In the old days in my studio we would have had to hire in someone with an A.P or Neutrik analyser to do that , so it only happened after a major service interval  where the heads were lapped and transport was done , tweaking a 2" 24 track is like tuning a piano in many ways .

Conciliatory notes greatly appreciated Paul(Gold) ,your a gentleman and a diplomat ,Sir

Happy St Patricks Day all ,




chops

Re: Magnetic Tape Harmonics / Modulation
« Reply #18 on: March 17, 2019, 11:49:18 AM »
The main thing I wanted to point out is with modern software based audio test kit you can fine tune your own machine well beyond whats possible with a vu meter and pre recorded test tones ,yeah your using the reduction method ,so its tedious to and fro

I must object to this.  Even if you have all the time in the world you can’t set up a deck properly without known tones on tape (ie. MRL) or flux loop.

It’s even more important on stereo or multitrack decks for obvious reasons of desiring each channel to sound the same.  With out a MRL you will be hitting input harder on some channels where you’ve “guessed” too low on you repro setting,  And you’ll be under on channels where you’ve guessed repro too high, and this will result in more noise from the medium and change the point of saturation etc.

It’s like if you found a nice old wristwatch and just wound it up and set the time without a reference.  It’ll offer a certain amount of valuable information, but will be wrong and you won’t be at your meetings with other people on time...

Even  just borrow a MRL to align the deck’s playback and then do a record alignment and make a “house” tones reel.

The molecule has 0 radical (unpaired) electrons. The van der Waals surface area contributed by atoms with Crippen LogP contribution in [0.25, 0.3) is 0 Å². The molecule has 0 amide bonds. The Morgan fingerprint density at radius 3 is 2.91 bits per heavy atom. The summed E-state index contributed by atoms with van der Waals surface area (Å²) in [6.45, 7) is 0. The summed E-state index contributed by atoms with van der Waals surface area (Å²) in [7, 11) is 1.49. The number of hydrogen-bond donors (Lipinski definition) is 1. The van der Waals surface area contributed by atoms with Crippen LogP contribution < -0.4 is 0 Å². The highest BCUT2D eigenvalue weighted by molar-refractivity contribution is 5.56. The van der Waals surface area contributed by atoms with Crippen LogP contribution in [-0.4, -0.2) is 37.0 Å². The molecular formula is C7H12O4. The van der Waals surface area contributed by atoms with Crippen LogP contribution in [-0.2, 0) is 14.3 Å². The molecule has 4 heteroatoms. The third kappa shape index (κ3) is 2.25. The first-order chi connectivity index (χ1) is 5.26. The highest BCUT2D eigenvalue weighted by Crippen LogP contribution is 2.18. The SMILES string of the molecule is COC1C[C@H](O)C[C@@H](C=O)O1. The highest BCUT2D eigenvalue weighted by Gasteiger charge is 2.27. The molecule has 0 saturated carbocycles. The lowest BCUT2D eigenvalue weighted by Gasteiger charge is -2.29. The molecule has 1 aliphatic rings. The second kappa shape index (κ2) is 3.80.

Also, earlier in the thread people mention tape not handling high frequencies at high VU.  This is not true.  But I think it is being confused by the fact that high frequency TRANSIENTS barely move a VU meter.  A sine wave at 20khz at operating level is fine. But if you see a HF  transient moving the needle that much, you will definitely have distortion!
This is a limitation of VU ballistics, not the tape medium.
« Last Edit: March 17, 2019, 12:18:40 PM by chops »

abbey road d enfer

Re: Magnetic Tape Harmonics / Modulation
« Reply #19 on: March 17, 2019, 01:18:08 PM »
Also, earlier in the thread people mention tape not handling high frequencies at high VU.  This is not true.  ... A sine wave at 20khz at operating level is fine.
Although I agree 100% with the beginning of your answer, regarding the need to use a reference tape for alignment, I must disagree on this last point.
You may record a 20kHz  tone at operating level and get a good reading at playback, but the recording process will distort heavily.
Of course, the 40kHz and 60kHz harmonics will be killed when played back, but if you record program that contents about the same HF energy, you will notice instantly that the signal is not correct, partly due to electronics distorting, head and tape reaching saturation, and self-erase, that is the process by which heavy HF content acts similarly to the erase head.
Who's right or wrong is irrelevant. What matters is what's right or wrong.
Star ground is for electricians.